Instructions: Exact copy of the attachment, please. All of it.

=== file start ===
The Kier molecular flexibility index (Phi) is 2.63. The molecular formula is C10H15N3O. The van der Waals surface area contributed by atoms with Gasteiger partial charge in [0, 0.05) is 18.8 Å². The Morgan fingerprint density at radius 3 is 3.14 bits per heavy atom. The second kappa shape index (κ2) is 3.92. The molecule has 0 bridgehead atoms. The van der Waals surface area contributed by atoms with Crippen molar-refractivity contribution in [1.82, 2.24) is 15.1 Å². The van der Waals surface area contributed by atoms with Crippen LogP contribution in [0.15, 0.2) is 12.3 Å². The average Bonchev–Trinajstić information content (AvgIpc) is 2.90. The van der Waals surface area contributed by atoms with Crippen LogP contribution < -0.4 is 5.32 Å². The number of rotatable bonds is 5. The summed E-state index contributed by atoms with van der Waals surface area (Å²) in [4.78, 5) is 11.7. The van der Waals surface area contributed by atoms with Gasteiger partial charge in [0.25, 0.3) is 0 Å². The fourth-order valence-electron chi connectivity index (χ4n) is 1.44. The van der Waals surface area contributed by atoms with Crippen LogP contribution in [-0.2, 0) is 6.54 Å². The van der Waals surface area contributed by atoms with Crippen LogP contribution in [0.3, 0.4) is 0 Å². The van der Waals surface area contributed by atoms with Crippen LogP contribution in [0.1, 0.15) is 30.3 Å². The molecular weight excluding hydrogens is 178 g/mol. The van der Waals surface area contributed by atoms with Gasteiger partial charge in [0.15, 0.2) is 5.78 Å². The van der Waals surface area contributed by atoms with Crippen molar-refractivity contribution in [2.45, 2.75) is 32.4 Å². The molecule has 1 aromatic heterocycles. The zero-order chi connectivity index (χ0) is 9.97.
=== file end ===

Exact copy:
The Kier molecular flexibility index (Phi) is 2.63. The molecular formula is C10H15N3O. The van der Waals surface area contributed by atoms with Gasteiger partial charge in [0, 0.05) is 18.8 Å². The Morgan fingerprint density at radius 3 is 3.14 bits per heavy atom. The second kappa shape index (κ2) is 3.92. The molecule has 0 bridgehead atoms. The van der Waals surface area contributed by atoms with Crippen molar-refractivity contribution in [1.82, 2.24) is 15.1 Å². The van der Waals surface area contributed by atoms with Crippen LogP contribution in [0.15, 0.2) is 12.3 Å². The average Bonchev–Trinajstić information content (AvgIpc) is 2.90. The van der Waals surface area contributed by atoms with Crippen LogP contribution < -0.4 is 5.32 Å². The number of rotatable bonds is 5. The summed E-state index contributed by atoms with van der Waals surface area (Å²) in [4.78, 5) is 11.7. The van der Waals surface area contributed by atoms with Gasteiger partial charge in [0.25, 0.3) is 0 Å². The fourth-order valence-electron chi connectivity index (χ4n) is 1.44. The van der Waals surface area contributed by atoms with Crippen LogP contribution in [-0.2, 0) is 6.54 Å². The van der Waals surface area contributed by atoms with Crippen LogP contribution in [0.3, 0.4) is 0 Å². The van der Waals surface area contributed by atoms with Crippen LogP contribution in [0.1, 0.15) is 30.3 Å². The molecular weight excluding hydrogens is 178 g/mol. The van der Waals surface area contributed by atoms with Gasteiger partial charge in [0.15, 0.2) is 5.78 Å². The van der Waals surface area contributed by atoms with Crippen molar-refractivity contribution in [2.45, 2.75) is 32.4 Å². The molecule has 1 aromatic heterocycles. The zero-order chi connectivity index (χ0) is 9.97.